Indeed, many fashion entrepreneurs on the continent have struck it rich in other sectors before deciding to try their luck in the fashion industry, and one popular connector to the industry is family.
Take Patrice Motsepe, a South African mining magnate worth $2.2 billion who was the first black African to join the Forbes billionaires list over a decade ago. But in the fashion industry, it is his wife, Precious Moloi-Motsepe, whose name people recognise instantly. Moloi-Motsepe is the founder of African Fashion International, a full-service fashion agency and the brains behind fashion week events in both Johannesburg and Cape Town.
One business opportunity that is often overlooked even by fashion industry insiders is the apparel after-care sector. Although the bulk of Femi Otedola’s fortune (worth $1.8 billion in 2016 but reportedly on the decline since) comes from his oil ventures, Otedola’s wife, Nana Otedola, founded Garment Care Limited, a popular dry cleaning company in Nigeria. Their youngest daughter, Temi, is now making a name for herself in fashion as a blogger under the initials J.T.O. and has collaborated with Nigerian brands like Orange Culture.
The 13th richest person on the continent on this year’s Forbes list is Aziz Akhannouch who attributes most of his $1.7 billion fortune to his family-owned conglomerate the Akwa Group. But what the listing fails to mention is Aziz’s wife, Salwa Idrissi Akhannouch, CEO and founder of the Aksal Group, a luxury fashion company based in Casablanca, who is one of the wealthiest women in North Africa. From as early as 2001, Salwa has been bringing fashion brands like Gucci and Zara to Morocco’s major cities. She also constructed the Morocco Mall, which is now one of Africa’s largest shopping centres.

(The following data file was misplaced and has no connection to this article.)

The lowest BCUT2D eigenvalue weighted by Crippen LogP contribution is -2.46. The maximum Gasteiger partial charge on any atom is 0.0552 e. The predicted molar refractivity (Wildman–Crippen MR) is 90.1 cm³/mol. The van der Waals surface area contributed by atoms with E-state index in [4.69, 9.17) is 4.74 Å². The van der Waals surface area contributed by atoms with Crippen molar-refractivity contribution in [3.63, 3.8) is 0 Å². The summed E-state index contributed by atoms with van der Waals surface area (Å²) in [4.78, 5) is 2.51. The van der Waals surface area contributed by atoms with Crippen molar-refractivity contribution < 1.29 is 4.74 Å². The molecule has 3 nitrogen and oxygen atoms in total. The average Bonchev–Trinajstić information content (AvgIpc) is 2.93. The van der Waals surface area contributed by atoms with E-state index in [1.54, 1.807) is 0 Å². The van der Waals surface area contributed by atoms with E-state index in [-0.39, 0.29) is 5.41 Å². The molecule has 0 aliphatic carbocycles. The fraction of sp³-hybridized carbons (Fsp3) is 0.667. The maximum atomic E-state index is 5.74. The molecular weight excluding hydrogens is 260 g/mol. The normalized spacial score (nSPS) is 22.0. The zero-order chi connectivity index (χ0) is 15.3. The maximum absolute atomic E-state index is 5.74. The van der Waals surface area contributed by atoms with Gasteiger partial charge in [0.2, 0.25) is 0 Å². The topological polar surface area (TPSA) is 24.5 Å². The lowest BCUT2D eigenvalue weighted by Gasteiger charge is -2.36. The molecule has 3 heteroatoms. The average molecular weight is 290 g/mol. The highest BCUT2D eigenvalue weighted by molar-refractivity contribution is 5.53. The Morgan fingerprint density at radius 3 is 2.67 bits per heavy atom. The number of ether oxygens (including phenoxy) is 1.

From Political Intrigue to Textile Moguls
In Africa, there is often a direct correlation between wealth and politics. Some politicians have been the biggest profiteers of the continent’s resources or have used their power to stop others from accruing wealth.
In Egypt, the family-owned Mansour Group is one of the country’s largest revenue generators. The company started out as Mansour and Sons Cotton in 1952 and quickly became the second-largest cotton exporter in the world. But in 1964, Egypt’s nationalisation of major industries, including cotton, forced the oldest Mansour, Loufty, to flee to Switzerland where he set up a cotton brokerage and instead connected Sudanese cotton traders with international buyers.
Now, the company’s interests have diversified outside of the cotton trade to include automobiles and tobacco. All three of the current generation of the Mansour brothers — Mohamed, Youssef and Yasseen — are billionaires in their own right on this year’s Forbes list.